Get the latest Education e-news
 
  • My Search for a Japanese Game School Part II: Inside

    [07.01.08]
    - Andrea Rubenstein
  •  It's been a little over two months since I started as a student at a Japanese school for video game development, and I've settled into a routine. I get up, go to class, go home, take care of my non-school related stuff, and then sleep. When I have homework, I do it.

    On the weekends I relax and sometimes hang out with my friends. It exactly the same routine I've had since high school -- except this time, I'm doing it all in Japanese.

    Some of you may remember me from my previous article, "My Search for a Japanese Game School." Here's a brief summary of my situation: I want to be a video game designer and in April 2008 I took a big step toward making that dream come true. I began attending a technical school called HAL in Osaka, Japan, and became one of the many students studying video game design in the hopes of one day working in the video game making industry.

    First Impressions
    In the months leading up to April, it felt like I spent all my time fretting over something. I worried about school, about moving, about whether I would make friends, about whether I could hack it in a Japanese environment designed for Japanese people. No matter how many times my Japanese language teachers told me that I would do fine, I couldn't help that, "Oh crap, what am I doing?" feeling from rearing its ugly head.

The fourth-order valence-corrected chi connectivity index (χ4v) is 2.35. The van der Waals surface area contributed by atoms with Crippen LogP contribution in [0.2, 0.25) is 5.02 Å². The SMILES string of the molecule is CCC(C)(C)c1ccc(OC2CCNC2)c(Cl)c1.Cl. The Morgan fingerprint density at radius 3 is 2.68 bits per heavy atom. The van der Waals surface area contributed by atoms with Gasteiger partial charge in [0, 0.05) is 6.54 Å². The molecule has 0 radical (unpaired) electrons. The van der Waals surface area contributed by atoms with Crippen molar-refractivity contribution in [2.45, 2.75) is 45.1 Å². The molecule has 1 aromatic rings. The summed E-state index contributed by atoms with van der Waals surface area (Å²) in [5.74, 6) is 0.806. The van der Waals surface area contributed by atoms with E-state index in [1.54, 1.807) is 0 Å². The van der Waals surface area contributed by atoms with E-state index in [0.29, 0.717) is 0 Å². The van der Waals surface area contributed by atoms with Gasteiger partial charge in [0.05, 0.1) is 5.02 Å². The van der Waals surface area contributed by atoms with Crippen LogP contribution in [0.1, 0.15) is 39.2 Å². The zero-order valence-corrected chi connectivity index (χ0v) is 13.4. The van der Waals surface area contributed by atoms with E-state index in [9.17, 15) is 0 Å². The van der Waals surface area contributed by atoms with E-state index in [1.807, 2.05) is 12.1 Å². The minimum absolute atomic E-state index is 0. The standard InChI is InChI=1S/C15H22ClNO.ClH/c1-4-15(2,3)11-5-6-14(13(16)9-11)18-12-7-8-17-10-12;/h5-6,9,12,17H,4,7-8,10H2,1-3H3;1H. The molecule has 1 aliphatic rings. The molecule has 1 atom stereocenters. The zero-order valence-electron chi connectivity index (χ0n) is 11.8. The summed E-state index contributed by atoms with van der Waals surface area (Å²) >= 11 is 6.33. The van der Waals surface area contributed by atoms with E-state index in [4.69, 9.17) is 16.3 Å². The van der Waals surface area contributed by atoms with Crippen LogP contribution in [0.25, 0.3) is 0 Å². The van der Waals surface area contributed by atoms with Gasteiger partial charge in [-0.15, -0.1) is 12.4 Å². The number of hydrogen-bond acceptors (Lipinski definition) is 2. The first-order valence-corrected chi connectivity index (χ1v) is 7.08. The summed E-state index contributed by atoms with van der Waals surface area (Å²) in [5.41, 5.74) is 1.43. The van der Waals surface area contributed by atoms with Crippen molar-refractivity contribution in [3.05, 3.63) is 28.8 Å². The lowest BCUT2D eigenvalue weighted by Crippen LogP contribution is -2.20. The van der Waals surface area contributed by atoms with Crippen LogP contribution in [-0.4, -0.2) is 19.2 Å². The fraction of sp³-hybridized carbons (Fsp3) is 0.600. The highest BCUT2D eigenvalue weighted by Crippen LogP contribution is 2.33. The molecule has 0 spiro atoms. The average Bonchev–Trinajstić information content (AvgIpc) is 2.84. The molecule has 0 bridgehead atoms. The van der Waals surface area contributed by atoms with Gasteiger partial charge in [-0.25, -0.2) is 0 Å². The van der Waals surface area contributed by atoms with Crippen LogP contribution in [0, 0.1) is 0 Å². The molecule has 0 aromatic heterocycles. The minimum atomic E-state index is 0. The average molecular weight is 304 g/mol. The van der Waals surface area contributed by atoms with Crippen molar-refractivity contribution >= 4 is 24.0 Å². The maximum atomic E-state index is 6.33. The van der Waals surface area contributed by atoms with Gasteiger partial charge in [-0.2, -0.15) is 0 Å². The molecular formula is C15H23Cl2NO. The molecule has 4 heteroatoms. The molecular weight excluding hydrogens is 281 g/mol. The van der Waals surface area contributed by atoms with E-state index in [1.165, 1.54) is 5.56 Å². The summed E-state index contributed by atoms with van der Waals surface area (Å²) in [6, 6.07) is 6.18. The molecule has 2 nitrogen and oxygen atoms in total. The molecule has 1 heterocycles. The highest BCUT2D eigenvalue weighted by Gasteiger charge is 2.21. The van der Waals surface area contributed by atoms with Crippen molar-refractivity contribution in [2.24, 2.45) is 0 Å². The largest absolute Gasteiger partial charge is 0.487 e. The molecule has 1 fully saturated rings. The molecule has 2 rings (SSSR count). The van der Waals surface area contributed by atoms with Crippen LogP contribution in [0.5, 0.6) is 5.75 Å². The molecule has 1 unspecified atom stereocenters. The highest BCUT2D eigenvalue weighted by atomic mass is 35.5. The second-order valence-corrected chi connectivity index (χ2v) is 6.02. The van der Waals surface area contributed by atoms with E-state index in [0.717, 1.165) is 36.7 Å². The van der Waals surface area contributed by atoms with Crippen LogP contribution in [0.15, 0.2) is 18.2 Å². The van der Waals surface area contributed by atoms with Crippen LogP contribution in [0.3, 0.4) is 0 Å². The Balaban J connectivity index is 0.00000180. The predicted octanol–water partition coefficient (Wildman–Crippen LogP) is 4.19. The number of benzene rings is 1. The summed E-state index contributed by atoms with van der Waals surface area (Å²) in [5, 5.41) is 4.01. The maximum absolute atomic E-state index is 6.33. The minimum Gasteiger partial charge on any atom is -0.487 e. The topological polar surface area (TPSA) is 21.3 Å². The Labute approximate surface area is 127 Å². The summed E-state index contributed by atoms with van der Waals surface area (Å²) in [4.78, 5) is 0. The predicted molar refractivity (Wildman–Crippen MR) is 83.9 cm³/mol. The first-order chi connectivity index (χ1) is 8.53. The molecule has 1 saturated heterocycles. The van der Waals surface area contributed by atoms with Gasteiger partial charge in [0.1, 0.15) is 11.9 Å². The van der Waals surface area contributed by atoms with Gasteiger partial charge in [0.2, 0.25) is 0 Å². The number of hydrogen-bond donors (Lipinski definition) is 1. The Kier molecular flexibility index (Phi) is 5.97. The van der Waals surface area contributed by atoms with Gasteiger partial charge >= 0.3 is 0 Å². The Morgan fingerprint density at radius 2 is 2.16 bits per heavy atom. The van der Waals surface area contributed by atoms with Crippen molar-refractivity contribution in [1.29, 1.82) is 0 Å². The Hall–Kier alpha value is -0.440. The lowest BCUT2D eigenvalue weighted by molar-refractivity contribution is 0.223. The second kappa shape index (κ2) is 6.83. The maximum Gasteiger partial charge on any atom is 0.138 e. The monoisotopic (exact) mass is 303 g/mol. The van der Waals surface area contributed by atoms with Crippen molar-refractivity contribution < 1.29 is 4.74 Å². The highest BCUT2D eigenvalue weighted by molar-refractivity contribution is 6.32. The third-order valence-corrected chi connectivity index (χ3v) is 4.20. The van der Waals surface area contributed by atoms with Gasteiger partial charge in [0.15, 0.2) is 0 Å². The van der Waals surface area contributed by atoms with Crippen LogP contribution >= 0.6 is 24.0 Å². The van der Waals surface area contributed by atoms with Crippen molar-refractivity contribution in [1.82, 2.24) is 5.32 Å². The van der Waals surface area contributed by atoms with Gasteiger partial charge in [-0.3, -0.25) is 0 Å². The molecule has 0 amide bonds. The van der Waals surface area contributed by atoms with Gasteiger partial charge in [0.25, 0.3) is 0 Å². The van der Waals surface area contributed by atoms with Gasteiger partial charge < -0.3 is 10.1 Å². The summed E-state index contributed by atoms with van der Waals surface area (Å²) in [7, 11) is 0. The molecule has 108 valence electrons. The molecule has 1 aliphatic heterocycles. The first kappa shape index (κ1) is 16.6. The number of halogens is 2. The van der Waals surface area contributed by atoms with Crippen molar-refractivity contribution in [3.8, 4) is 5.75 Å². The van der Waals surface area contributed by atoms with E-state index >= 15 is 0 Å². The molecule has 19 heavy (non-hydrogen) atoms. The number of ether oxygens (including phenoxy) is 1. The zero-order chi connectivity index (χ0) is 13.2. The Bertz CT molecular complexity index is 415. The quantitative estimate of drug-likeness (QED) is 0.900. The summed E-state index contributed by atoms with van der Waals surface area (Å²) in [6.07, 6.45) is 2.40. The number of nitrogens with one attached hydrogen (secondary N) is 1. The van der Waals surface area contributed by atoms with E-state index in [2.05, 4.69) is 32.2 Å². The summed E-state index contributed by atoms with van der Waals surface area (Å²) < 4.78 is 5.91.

As it turns out, they were right. I have been doing fine. I don't know if was because the teachers and staff at HAL have gone the extra mile, or that I simply didn't remember going through similar things in university (or perhaps didn't attend them), but every effort was made to ensure that all the students had an easy adjustment.

    In addition to the opening ceremony and orientation, the first week of school was full of special classes in which we did things like set up our computers and brush up on our basic Word and Excel skills. Although it was an easy transition, there were more than a few times when I thought, "Okay. I get it already. Can we move on now?"

    Academic Life
    While my Japanese language school reminded me of high school, HAL reminds me very much of university. Like university, we aren't in school the same time every day, but rather our schedule is determined by what classes we have. This term my entire schedule is set, but next term I will be able to take some elective classes.

    However, there are some notable differences between this school and a North American university. The most obvious, of course, are the cultural ones, like how at the beginning and end of every class we have to stand, greet the teacher, and then bow. Also, we're divided into classes of about 40 students each with a tannin (sometimes translated as "homeroom teacher," but I think that "main teacher" is more fitting in this case) in charge of us.

    In addition to teaching most of our classes, the tannin is there to answer our questions; and anything we hand in goes through him first before being collected by the teacher who gave the assignment. The final difference, but possibly most important one of all, is that attendance is important -- extremely important! If we fall below 80 percent on either attendance or assignments, we could be forced to repeat the class or even the entire year.

Comments

comments powered by Disqus

UBM Tech